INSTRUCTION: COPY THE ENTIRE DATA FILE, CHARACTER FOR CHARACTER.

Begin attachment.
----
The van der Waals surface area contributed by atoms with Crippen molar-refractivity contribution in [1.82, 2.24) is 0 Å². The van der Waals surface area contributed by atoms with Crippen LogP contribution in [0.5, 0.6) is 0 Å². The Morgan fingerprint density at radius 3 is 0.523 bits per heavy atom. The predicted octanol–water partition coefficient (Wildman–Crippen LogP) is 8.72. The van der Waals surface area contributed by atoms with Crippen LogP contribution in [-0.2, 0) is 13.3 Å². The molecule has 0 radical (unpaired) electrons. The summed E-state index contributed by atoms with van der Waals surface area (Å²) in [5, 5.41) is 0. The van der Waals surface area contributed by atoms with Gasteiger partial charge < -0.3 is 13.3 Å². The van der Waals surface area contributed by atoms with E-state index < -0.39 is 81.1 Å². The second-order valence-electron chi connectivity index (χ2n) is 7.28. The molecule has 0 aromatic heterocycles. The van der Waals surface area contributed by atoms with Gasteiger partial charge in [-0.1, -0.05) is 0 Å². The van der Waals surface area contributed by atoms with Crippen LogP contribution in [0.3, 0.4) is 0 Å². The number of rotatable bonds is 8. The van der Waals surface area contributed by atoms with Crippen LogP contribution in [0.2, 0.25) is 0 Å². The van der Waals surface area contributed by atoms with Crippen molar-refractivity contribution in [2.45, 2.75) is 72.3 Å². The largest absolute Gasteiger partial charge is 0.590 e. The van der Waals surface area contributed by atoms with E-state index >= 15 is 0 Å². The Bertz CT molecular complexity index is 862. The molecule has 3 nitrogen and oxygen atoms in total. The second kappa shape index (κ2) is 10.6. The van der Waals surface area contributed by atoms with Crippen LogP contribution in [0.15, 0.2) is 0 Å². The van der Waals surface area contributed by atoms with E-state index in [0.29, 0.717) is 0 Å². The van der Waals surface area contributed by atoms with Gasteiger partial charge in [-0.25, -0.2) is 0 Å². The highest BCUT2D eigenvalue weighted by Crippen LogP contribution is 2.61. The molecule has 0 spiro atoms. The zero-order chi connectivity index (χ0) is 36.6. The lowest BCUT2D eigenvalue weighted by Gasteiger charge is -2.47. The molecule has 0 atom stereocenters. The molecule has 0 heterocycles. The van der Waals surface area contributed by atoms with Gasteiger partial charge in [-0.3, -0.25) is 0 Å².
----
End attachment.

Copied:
The van der Waals surface area contributed by atoms with Crippen molar-refractivity contribution in [1.82, 2.24) is 0 Å². The van der Waals surface area contributed by atoms with Crippen LogP contribution in [0.5, 0.6) is 0 Å². The Morgan fingerprint density at radius 3 is 0.523 bits per heavy atom. The predicted octanol–water partition coefficient (Wildman–Crippen LogP) is 8.72. The van der Waals surface area contributed by atoms with Crippen LogP contribution in [-0.2, 0) is 13.3 Å². The molecule has 0 radical (unpaired) electrons. The summed E-state index contributed by atoms with van der Waals surface area (Å²) in [5, 5.41) is 0. The van der Waals surface area contributed by atoms with Gasteiger partial charge < -0.3 is 13.3 Å². The van der Waals surface area contributed by atoms with E-state index < -0.39 is 81.1 Å². The second-order valence-electron chi connectivity index (χ2n) is 7.28. The molecule has 0 aromatic heterocycles. The van der Waals surface area contributed by atoms with Gasteiger partial charge in [-0.1, -0.05) is 0 Å². The van der Waals surface area contributed by atoms with Crippen LogP contribution in [0.3, 0.4) is 0 Å². The number of rotatable bonds is 8. The van der Waals surface area contributed by atoms with Crippen LogP contribution in [0.2, 0.25) is 0 Å². The van der Waals surface area contributed by atoms with Crippen molar-refractivity contribution in [2.45, 2.75) is 72.3 Å². The largest absolute Gasteiger partial charge is 0.590 e. The van der Waals surface area contributed by atoms with E-state index >= 15 is 0 Å². The Bertz CT molecular complexity index is 862. The molecule has 3 nitrogen and oxygen atoms in total. The second kappa shape index (κ2) is 10.6. The van der Waals surface area contributed by atoms with Crippen LogP contribution in [0.15, 0.2) is 0 Å². The van der Waals surface area contributed by atoms with E-state index in [0.29, 0.717) is 0 Å². The van der Waals surface area contributed by atoms with Gasteiger partial charge in [-0.25, -0.2) is 0 Å². The highest BCUT2D eigenvalue weighted by Crippen LogP contribution is 2.61. The molecule has 0 spiro atoms. The zero-order chi connectivity index (χ0) is 36.6. The lowest BCUT2D eigenvalue weighted by Gasteiger charge is -2.47. The molecule has 0 atom stereocenters. The molecule has 0 heterocycles. The van der Waals surface area contributed by atoms with Gasteiger partial charge in [-0.3, -0.25) is 0 Å².